As I walked the slow streets myself, I overheard people saying, “Hey, have you gone into that church yet? They put up something new in there.” This tree became an Ebenezer. When people asked, “What does this mean?” the neighbors were able to see something hopeful in a hopeless place. As time continued, the Ebenezer took on different forms. We offered a huge sand pit where people could consider what they were carrying during their own wilderness time, and there were potted succulents that walkers could take to bring life back home. We offered chalkboards for people to share stories of what they gained and what they lost during lockdown so they could see that they were not alone in these experiences.
Liturgical art as beacon and baptismal
Just as the encounter with the burning bush changed Moses, and the journey through the wilderness changed the Israelites, our foray into liturgical art changed us. It changed St. John’s Church. It changed the way we lived out our baptismal vocation. The neighborhood taught us that we do not need the building in order to be an impactful presence. At the same time, they showed us how this building can offer more than just worship on Sundays. It can offer a safe place for people to experience God’s love, compassion and grace. It showed us that liturgical art can be a beacon when all is lost.
That’s how our recent liturgical art piece came about: the Lake Street Labyrinth. What once was a tired old garden at the end of the slow street – a garden that received no sun and was difficult to maintain in a drought – got a new identity and purpose.
As the lockdown came to an end, and the church once again held gatherings, we found that we didn’t want our connection to the neighborhood to end. How could St. John’s Church continue to provide space for people to find respite and hope?
Unlike our sanctuary, the garden space was very limiting and limited. It was just a sliver of a quadrilateral garden grave, connected to a broken sidewalk. Again, I looked at the walkers and wondered: What if we could build a labyrinth, one where people can enter and exit from either side, slow their walk and take a moment to soak in gratitude as they continue on life’s journey? The labyrinth became half garden and half sidewalk, so depending on where you walk in the labyrinth, you walk on either flat stone or misshapen pebbles — much like life.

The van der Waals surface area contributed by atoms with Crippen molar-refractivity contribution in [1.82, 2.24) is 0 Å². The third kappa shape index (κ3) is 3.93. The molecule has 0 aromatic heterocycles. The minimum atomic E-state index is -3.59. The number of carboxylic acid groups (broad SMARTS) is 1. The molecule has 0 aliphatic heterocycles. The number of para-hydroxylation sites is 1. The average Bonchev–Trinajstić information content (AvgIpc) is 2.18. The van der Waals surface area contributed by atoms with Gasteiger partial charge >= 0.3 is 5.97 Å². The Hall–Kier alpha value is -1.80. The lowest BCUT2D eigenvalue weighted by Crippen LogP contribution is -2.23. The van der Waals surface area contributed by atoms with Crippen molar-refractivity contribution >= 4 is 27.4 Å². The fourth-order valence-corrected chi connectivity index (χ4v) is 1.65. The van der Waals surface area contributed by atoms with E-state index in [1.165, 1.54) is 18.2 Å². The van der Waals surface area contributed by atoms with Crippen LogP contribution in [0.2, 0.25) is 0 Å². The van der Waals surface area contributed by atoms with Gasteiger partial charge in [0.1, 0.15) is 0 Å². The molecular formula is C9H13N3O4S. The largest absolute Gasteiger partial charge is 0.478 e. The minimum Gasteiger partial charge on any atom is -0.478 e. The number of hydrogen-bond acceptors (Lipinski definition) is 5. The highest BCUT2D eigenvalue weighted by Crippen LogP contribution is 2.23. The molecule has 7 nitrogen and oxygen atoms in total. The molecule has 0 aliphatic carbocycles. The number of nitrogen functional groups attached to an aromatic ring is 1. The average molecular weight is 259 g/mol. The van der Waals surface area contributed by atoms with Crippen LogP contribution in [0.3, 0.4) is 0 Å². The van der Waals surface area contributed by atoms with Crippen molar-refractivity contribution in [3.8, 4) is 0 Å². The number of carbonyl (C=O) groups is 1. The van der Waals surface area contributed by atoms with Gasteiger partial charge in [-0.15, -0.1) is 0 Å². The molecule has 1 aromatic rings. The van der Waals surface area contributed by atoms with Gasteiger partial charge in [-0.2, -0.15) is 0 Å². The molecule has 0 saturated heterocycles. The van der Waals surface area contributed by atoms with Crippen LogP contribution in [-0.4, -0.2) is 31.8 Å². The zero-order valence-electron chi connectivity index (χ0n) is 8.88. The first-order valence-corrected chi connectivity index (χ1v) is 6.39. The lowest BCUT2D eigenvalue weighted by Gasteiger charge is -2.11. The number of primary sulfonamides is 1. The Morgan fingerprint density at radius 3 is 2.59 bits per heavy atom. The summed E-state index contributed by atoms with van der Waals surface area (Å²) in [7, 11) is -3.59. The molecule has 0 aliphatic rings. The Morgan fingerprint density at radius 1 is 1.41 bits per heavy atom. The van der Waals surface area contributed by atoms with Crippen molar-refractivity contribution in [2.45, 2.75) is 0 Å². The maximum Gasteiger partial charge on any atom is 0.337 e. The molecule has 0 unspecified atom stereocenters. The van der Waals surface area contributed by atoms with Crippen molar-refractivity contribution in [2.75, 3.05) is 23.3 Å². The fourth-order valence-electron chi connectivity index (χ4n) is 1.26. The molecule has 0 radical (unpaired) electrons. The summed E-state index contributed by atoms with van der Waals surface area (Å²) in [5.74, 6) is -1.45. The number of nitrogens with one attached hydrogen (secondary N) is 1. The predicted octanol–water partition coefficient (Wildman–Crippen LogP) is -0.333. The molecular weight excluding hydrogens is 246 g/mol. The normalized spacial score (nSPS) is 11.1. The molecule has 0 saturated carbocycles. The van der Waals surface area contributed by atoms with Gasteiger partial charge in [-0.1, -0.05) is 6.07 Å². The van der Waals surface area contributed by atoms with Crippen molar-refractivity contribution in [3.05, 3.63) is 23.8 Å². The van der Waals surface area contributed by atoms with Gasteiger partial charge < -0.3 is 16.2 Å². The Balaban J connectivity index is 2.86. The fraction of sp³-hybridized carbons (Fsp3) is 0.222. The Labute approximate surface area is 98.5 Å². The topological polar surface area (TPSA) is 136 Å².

As the labyrinth was coming together, walkers often stopped to ask me what we were building. And ss I explained the labyrinth and how I planned to line the path with succulents, neighbors would offer cuttings of succulents from their own yards. Sometimes I found boxes of clippings waiting to be planted. Nearby congregations also asked if I needed more cuttings. Neighbors alerted me if they saw someone trimming their succulent bushes, so that I could get more cuttings if needed. In the end, every succulent in the labyrinth came from the neighborhood. St. John’s Church didn’t pay for a single plant.
This labyrinth was not just our labyrinth. It was the neighborhood’s labyrinth. As the church had opened space for our neighbors during a hopeless time, the neighbors showed gratitude by helping us build a liturgical art piece for the whole neighborhood to use. This labyrinth became another Ebenezer, one that emerged from a chaotic void of dead grass and transformed into something good.
Creating as God’s children
When I was a child, I was in awe of God’s ability to create such beautiful art in nature, but I was just merely an admirer. As a pastor, I am in awe of what God’s children can create, especially during a time of wandering. Liturgical art has a way of anchoring us and reminding us of God’s faithfulness. And in the words of Genesis 1, “God saw that it was good.”